Sunday, 29 November 2015


What are clouds made of? This question was posed by the 3rd ESO students during the first lesson of The states of matter. Last week they checked this phenomenon. This means that now they are completely capable of answering this question
Along the following lines we will try to explain it as simple as possible. Anyway, if you have any questions I encourage you to ask 3rd's mates. We are firmly convinced that they will explain this experiment more detailed.
Firstly, the students had to answer -individually- this question and others like can you see steam? Or can water become steam at 1ºC? The purpose was to make all the ideas bring out.
Most of their answers were:
"Clouds are made of steam. When we were 10 years old, we studied the water cycle. The sea water is evaporated and becomes steam. Then, steam makes all the clouds. It is impossible that the water becomes steam at 1ºC. It is really cold! Finally, steam is visible, of course. Don't you see steam when the water is boiling into the pot?"
I would like to anticipate what was the result. Certainly, the experiment and our conclusions make them crazy.
Let's start.
This picture shows what are the 3 states of matter (at the moment, we only keep in mind three, on't think about plasma, please):
There is nothing new yet, but...
Did you know that there are two kinds of vapourisation?
If we have a glass of water and leave it for a couple of weeks... What happens? Exactly, you are right. This water gets steam. As days go by there is less water in the glass. This kind of vapourisation is called EVAPORATION and it occurs from 0ºC to 100ºC. There is an special behaviour: the water that becomes steam is the first layer of the liquid. This is the reason why we need to wring the mop when we want to clean the floor. The less layers, the faster it dries.
But, do we see this steam? We must admit that we can't see it.
As far as we know, when we put water to get boiled into a pot, this water is changing into steam as well. This process only happens when the water gets 100ºC and obviously is called BOILING.
But, again: do we see steam ?
Unexpectedly, what we see it is not steam. What we see are small particles of liquid. The steam condenses at room temperature. This paricles cannot make up an entire drop, so they stick with the air particles.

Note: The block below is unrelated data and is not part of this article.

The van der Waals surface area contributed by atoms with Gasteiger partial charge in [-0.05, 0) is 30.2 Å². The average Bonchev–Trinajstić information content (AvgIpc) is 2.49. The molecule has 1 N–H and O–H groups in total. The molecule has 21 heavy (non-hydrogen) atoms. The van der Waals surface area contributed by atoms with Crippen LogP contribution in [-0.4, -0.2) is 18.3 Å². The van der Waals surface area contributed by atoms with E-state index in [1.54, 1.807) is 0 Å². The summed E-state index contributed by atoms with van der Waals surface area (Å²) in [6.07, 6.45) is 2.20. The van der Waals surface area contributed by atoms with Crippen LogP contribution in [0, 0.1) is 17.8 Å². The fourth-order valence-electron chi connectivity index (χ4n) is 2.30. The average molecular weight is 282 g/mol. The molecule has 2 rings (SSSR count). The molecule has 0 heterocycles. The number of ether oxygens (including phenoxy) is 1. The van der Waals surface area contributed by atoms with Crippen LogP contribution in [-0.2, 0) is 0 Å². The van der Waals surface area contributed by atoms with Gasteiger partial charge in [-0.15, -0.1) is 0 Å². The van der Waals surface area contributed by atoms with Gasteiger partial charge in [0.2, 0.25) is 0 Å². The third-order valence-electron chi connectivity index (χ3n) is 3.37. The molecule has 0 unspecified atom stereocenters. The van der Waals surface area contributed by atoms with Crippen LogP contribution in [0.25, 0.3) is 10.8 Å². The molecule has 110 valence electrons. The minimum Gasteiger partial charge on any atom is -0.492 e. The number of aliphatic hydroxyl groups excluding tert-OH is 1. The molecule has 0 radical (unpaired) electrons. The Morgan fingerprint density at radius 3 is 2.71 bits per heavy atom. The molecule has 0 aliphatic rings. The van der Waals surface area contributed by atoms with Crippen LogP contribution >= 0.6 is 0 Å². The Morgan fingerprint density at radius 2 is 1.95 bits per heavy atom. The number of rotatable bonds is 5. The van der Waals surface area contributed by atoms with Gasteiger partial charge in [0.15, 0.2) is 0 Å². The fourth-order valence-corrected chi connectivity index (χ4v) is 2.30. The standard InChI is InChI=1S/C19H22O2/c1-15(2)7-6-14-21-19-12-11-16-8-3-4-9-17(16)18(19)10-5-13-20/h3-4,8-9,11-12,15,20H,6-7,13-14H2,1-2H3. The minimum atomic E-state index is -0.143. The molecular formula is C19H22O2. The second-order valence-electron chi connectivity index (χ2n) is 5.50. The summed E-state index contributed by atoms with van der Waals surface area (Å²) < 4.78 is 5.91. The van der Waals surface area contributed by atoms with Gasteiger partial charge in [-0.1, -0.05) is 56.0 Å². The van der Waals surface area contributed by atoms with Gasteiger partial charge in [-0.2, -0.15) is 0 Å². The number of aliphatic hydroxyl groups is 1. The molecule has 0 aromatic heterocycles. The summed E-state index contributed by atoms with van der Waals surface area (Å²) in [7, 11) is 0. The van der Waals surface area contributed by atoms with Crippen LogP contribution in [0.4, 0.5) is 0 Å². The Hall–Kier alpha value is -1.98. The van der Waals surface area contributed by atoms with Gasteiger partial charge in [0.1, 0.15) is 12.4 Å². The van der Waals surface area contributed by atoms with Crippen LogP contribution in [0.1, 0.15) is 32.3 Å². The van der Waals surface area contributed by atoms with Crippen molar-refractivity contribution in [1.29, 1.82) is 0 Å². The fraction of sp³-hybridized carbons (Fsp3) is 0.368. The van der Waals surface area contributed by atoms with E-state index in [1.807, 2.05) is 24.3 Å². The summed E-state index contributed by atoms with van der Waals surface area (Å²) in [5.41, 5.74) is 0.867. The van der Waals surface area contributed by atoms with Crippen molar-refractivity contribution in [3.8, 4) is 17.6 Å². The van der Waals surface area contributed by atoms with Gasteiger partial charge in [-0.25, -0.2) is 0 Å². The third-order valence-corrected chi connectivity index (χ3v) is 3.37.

So, what are clouds made of? Steam or liquid?
Evidently, they are made of liquid. If they were made of steam, we could never see clouds.
Material: a pan full of water at 30-35 ºC, a flashlight and a piece of ice.
Procedure to follow: 
1. Show first that the water is evaporating but nobody can see the steam.
2. Turn off the lights and turn on your flashlight. It will be useful if you want to show these particles formed because of the condensation.
3. Put a piece of ice above the pan. The steam condenses faster and it appears these particles of liquid.

Wednesday, 25 November 2015

Visita a l'iQAC.

El dia 19 de novembre vam fer una visita a l'iQAC (institut de química avançada) del CSIC per fer un taller de tensiactius.
Ens vam rebre un equip de científics que estan fent el doctorat al Centre de Química col.loidal i Interficial. 
Després d'explicar-nos molt bé què són els tensiactius vam poder observar i fer alguns experiments com aquest , on el Joel va fer una bombolla de sabó deixant atrapant en el seu interior CO2 que havíem condensat prèviament.

Un altre experiment que ens va sorprendre va ser la formació de «cápsulas de quitosano» tècnica utilitzada pel cuiner Ferran Adrià a les seves famoses esferificacions. Per poder realitzar les esferificacions s’han d’utilitzar, a més del producte a esferificar, dues substàncies: l’alginat i el calci. Es poden utilitzar també goma xantana i citrat sòdic.